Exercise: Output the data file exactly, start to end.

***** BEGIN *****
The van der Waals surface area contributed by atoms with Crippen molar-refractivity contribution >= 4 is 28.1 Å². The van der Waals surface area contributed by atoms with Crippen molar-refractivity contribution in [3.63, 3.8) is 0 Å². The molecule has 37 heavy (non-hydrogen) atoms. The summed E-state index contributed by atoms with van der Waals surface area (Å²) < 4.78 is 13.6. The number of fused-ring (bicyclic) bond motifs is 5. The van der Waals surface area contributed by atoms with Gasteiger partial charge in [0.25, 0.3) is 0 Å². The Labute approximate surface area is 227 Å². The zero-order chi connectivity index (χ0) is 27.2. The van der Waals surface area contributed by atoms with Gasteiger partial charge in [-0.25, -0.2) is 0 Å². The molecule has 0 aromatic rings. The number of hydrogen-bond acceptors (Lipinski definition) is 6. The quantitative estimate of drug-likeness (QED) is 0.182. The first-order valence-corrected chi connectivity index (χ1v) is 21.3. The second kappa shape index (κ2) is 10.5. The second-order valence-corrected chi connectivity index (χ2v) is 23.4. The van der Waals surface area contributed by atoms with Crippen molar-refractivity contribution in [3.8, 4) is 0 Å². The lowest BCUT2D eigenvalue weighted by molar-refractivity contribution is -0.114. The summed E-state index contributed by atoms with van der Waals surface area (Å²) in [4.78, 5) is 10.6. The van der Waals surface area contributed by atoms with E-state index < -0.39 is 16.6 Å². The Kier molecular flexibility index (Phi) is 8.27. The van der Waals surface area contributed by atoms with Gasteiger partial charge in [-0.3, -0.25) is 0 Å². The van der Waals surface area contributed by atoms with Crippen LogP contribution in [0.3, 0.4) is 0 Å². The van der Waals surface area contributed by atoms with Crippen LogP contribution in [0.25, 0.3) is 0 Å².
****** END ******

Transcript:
The van der Waals surface area contributed by atoms with Crippen molar-refractivity contribution >= 4 is 28.1 Å². The van der Waals surface area contributed by atoms with Crippen molar-refractivity contribution in [3.63, 3.8) is 0 Å². The molecule has 37 heavy (non-hydrogen) atoms. The summed E-state index contributed by atoms with van der Waals surface area (Å²) < 4.78 is 13.6. The number of fused-ring (bicyclic) bond motifs is 5. The van der Waals surface area contributed by atoms with Gasteiger partial charge in [0.25, 0.3) is 0 Å². The Labute approximate surface area is 227 Å². The zero-order chi connectivity index (χ0) is 27.2. The van der Waals surface area contributed by atoms with Gasteiger partial charge in [-0.25, -0.2) is 0 Å². The molecule has 0 aromatic rings. The number of hydrogen-bond acceptors (Lipinski definition) is 6. The quantitative estimate of drug-likeness (QED) is 0.182. The first-order valence-corrected chi connectivity index (χ1v) is 21.3. The second kappa shape index (κ2) is 10.5. The second-order valence-corrected chi connectivity index (χ2v) is 23.4. The van der Waals surface area contributed by atoms with Crippen molar-refractivity contribution in [3.8, 4) is 0 Å². The lowest BCUT2D eigenvalue weighted by molar-refractivity contribution is -0.114. The summed E-state index contributed by atoms with van der Waals surface area (Å²) in [4.78, 5) is 10.6. The van der Waals surface area contributed by atoms with E-state index < -0.39 is 16.6 Å². The Kier molecular flexibility index (Phi) is 8.27. The van der Waals surface area contributed by atoms with Gasteiger partial charge in [-0.3, -0.25) is 0 Å². The van der Waals surface area contributed by atoms with Crippen LogP contribution in [0.3, 0.4) is 0 Å². The van der Waals surface area contributed by atoms with Crippen LogP contribution in [0.25, 0.3) is 0 Å².